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Monday, August 25, 2014

A Sense of Wonder and Delight


I’m a person who loves to read (probably part of the reason I have been writing books…there are several others well on the road to publication, topically unrelated to divorce, by the way).  I also like flea markets and antique stores.  At a relatively recent stop at such a store, I ran across a book from 1970 that is a step by step recounting of the Apollo 11 moonlanding of 1969, including some of the processes it took to get to that point.  The book is called First on the Moon written by several individuals in conjunction with the Apollo 11 crew.  As a really old person, I actually remember watching that moon landing on television.  As a matter of fact, I remember watching most of the launches of the Gemini and Apollo mission, too.  I remember being thrilled at the concept of space exploration and even considered pursuing a career in the field myself.  But then, what child didn’t back then?

Reading the book, I have relived some of those happy memories, and once again been touched by the wonder of what was accomplished.  I have learned some things I didn’t know, such as that the entire time Mike Collins was circling the moon by himself, nobody knew exactly where it was in the Sea of Tranquility that the Eagle had landed…so every pass he was given an assigned area to search for it.  (According to the records provided in the book, they didn’t finally confirm the location until the return flight had actually entered the pull of earth’s gravity!)  And the author, especially because of the fact that his writing was so close to the time of the landing, conveys well the absolute wonder and idealism involved in the entire project.  He projects the enthusiasm and awe we all felt at the mind staggering achievement, and people around the globe shared in it.  It was with wonder we saw Armstrong and Collins step out onto the lunar surface for the very first time.  Majestic.  Stupendous.  AWESOME…not just as a fad word, but truly AWESOME!  Or, in the vocabulary of the day, Supercalifragi…..no, skip that.  There was actually no words that adequately described the pride, the feelings, the wonder of that time.  And part of me wished that I could have been in Florida for one of the launches at some point…even into the era of the space shuttles.  I did get to visit Cape Canaveral in recent years, and saw the Saturn engines up close and personal, and I did work at a lab that did studies on lunar rocks (have an electron-microscope picture of one of them, in fact).  But still…I never got to be there when it was all happening.

Then I thought about the fact that I actually watched only a few of the space shuttle launches or landings.  I know the names of very few of the later astronauts, but most of the names of the early ones.  And I thought about the wonderful portrayals in the movie “Apollo 13,” and the scene where Tom Hanks as Jim Lovell is making a space talk presentation for the television audience, even though unbeknownst to him, the talk was not being aired on television, because the public was no longer interested in watching such things.  Until, of course, disaster struck and the mission was jeapordized.  (Yes, I remember that, too.)

Okay, so what’s the point, right?  The point is, reading this book, I have been struck again by how incredible the entire space program is.  And how sad it is that we take it so for granted.  But, as the book points out, before the Wright brothers, or even right afterwards, nobody would dreamed that a flying machine would ever be able to cross an ocean, or carry more than one passenger, or be so affordable that ordinary people would fly in them on a regular basis!  Those flights were marvelous moments, too.  The old saying is that familiarity breeds contempt.  I don’t know if contempt is the best word or not, but it familiarity certainly causes us to lose our sense of wonder and awe.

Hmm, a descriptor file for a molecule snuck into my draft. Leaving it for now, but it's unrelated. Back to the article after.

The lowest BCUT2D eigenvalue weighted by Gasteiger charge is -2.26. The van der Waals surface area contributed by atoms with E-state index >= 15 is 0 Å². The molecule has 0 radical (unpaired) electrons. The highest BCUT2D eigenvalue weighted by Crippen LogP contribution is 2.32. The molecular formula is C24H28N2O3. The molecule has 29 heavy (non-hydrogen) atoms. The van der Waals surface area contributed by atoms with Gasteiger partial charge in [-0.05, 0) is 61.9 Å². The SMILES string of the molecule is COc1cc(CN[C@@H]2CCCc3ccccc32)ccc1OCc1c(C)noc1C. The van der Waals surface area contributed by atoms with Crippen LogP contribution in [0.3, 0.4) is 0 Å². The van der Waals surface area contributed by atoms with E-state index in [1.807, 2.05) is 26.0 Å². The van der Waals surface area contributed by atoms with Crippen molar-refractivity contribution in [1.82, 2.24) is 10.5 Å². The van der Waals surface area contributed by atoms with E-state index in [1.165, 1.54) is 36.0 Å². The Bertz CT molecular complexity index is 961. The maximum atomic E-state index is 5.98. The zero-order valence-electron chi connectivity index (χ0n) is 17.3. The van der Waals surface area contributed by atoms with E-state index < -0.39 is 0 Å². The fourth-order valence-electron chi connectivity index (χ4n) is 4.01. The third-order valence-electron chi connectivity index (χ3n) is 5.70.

I remember one of the first times I took my oldest child to watch an Independence Day fireworks show, and the wonder in her eyes as the colorful explosions lit up the night sky.  I remember my exhausted children suddenly coming to life when they heard the noise and saw the lights of the late night Electric Parade at Disneyland.  I have many such memories, because somehow, having young children around helps us to see things fresh as they see them for the first time.  In some ways, it would be a great thing if we could always see things as through the eyes of a child, so as to preserve the sense of awe and wonder at this incredible thing we call life, and the amazing universe we inhabit.

And, sadly, many of us lose the sense of wonder we first had when we realized and experienced God’s love for us and the power of the forgiveness we know when we open our hearts to Christ.  We get used to the idea that if we pray, God really does listen and care.  We take for granted that there are words for us from God, written down in a collection of books called the Bible.  We glibly say the name of God, not remembering the awesome and incredible nature of the being we refer to when we utter that word.  Maybe that is part of why Jesus said we need to come to him like little children.  Maybe that is what Paul desired us to gain when his prayer is that we can know the height and breadth and length and depth of the love of God, or that we could experience peace that passes understanding. 

Landing on the moon, and all the things that led up to it were incredible.  The man’s book even predicted that something like the space station and the Hubble telescope would be built that would expand our knowledge exponentially.  But those things, incredible as they be, are miniscule in the presence of a God worthy of the adjective, “Awesome.”  

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